Latimer: Finding a link of asthma to suicide
The association may sound like a stretch—but did you know that asthma and suicide seem to be linked somehow?
Research has shown that children with asthma have a much higher mortality rate than their peers. In addition, they have a greater than two-fold increase in completed suicide than the general population.
Several studies have found an association between asthma and suicide, but the largest was a study of more than 160,000 high school students in Taiwan who were followed up in young adulthood.
Although other studies have found an association between suicide attempts and asthma, this is the first study to link asthma with completed suicide in young people.
Certainly, this correlation is concerning—asthma rates have been on the rise for the past 20 years and experts estimate the rates worldwide are rising roughly 50 per cent per decade.
Today in Canada there are more than three million people with asthma—it affects roughly 12 per cent of children in our country.
In Canada, roughly 20 children and 500 adults die as a result of asthma each year.
But why should asthma sufferers also be at increased risk for suicide?
This is not yet fully understood, but there are several theories about why asthma, as well as comorbid anxiety and depression, may increase the risk of subsequent suicide.
One theory says asthma could interfere with normal development in youths by making it difficult to participate in social and physical activities.
Asthma could also have a negative impact on self esteem and lead to over protective parenting because of the child’s vulnerability to asthmatic episodes—causing conflict during adolescent years.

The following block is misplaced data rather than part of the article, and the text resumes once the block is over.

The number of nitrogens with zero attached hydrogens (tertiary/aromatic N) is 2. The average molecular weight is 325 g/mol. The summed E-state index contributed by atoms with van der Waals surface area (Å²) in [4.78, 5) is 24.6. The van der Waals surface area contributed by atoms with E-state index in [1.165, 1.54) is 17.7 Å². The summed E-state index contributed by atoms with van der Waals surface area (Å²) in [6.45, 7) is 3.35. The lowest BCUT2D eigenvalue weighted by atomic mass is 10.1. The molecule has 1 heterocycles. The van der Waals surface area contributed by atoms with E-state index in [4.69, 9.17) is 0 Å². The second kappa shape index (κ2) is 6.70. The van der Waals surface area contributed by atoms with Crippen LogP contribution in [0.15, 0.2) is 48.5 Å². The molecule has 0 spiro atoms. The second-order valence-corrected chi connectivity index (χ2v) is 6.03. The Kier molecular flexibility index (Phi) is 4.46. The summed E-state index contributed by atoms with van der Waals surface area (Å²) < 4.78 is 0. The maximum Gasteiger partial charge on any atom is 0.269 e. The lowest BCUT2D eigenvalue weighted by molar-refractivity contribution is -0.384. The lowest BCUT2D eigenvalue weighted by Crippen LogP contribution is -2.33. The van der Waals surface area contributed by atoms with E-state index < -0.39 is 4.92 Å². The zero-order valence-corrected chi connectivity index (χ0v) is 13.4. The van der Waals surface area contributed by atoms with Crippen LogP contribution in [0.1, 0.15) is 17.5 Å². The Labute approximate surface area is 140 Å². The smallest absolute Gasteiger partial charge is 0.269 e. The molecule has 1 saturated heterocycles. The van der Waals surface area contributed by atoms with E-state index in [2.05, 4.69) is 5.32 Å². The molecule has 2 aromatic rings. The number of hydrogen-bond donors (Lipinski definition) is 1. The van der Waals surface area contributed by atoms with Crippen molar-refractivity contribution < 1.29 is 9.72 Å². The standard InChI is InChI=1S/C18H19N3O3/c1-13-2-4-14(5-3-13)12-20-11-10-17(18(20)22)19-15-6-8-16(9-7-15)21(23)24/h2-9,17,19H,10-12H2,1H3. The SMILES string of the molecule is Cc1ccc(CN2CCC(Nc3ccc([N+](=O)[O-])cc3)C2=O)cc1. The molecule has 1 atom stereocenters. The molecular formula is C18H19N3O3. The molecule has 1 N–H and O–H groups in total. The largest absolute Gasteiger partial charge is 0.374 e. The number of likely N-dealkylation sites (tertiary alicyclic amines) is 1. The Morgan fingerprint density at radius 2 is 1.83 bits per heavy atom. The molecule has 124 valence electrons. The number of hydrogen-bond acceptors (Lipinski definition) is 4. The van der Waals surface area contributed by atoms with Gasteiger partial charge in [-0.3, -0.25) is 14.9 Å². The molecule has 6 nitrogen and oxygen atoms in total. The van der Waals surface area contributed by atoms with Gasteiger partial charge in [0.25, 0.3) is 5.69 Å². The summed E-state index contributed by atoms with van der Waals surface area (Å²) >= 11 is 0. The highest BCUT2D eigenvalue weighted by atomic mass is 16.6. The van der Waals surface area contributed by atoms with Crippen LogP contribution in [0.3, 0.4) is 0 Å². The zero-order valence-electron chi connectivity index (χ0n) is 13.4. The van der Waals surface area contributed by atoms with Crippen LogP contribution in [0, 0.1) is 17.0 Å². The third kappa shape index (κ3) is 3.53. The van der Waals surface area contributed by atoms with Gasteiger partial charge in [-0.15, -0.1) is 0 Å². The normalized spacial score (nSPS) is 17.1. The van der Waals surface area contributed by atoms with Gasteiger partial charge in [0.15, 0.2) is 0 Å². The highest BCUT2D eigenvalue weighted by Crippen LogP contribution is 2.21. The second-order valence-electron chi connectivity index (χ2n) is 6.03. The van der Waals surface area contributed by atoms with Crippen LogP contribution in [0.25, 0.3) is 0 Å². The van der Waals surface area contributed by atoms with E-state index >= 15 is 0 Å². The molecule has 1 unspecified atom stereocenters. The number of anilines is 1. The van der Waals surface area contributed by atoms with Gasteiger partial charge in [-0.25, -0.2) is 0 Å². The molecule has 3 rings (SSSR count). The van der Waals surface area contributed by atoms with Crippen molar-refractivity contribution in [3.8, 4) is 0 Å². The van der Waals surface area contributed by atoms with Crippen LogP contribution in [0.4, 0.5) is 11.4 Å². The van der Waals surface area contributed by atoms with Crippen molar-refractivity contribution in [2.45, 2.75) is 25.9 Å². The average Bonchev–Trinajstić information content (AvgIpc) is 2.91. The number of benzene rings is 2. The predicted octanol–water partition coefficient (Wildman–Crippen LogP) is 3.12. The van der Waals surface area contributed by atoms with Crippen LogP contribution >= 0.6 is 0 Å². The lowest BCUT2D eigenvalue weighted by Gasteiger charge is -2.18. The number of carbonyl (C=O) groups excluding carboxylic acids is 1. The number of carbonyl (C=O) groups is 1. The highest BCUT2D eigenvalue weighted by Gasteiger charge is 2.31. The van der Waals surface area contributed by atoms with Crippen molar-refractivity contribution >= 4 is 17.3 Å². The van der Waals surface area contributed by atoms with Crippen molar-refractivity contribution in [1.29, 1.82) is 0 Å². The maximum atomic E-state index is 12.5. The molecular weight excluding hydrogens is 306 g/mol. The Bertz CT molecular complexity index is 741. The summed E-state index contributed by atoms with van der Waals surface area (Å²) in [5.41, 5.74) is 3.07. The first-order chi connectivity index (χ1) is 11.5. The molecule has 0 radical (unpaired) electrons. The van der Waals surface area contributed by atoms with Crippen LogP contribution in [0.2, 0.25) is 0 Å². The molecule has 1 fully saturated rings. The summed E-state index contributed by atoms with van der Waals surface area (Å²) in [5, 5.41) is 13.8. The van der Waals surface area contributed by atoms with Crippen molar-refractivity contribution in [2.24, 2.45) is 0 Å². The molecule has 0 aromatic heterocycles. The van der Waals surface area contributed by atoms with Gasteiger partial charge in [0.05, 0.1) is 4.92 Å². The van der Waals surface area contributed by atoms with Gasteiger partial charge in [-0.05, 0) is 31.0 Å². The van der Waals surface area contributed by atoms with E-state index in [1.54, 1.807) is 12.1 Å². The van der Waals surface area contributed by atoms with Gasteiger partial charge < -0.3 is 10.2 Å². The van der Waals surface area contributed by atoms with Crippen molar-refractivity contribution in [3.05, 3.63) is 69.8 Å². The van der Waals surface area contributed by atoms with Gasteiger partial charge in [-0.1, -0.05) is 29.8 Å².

There is also a high prevalence of psychiatric conditions in people with asthma—one study found the prevalence of depression and anxiety disorders is twice as high in youths with asthma as those without—after controlling for socioeconomic status, other medical conditions and risky behaviours.
It seems that early development of respiratory symptoms is associated with a greater risk of depression and anxiety and early development of psychiatric disorders is also associated with a greater subsequent risk of asthma. Another theory gives a cognitive and biological explanation for the correlation between suicide and asthma, essentially the experience of asthma teaches fear of symptoms and scary health situations.
Repetitive experiences may sensitize the brain’s fear response and lead to depression or anxiety.
Whatever the reason, it is clear there is a marked increase in risk for psychiatric problems among those who experience asthma and parents and physicians monitoring the health of children and adolescents with asthma should be aware of the early symptoms and warning signs for anxiety and depression so they can offer help if it becomes necessary.
Paul Latimer is a psychiatrist and president of Okanagan Clinical Trials.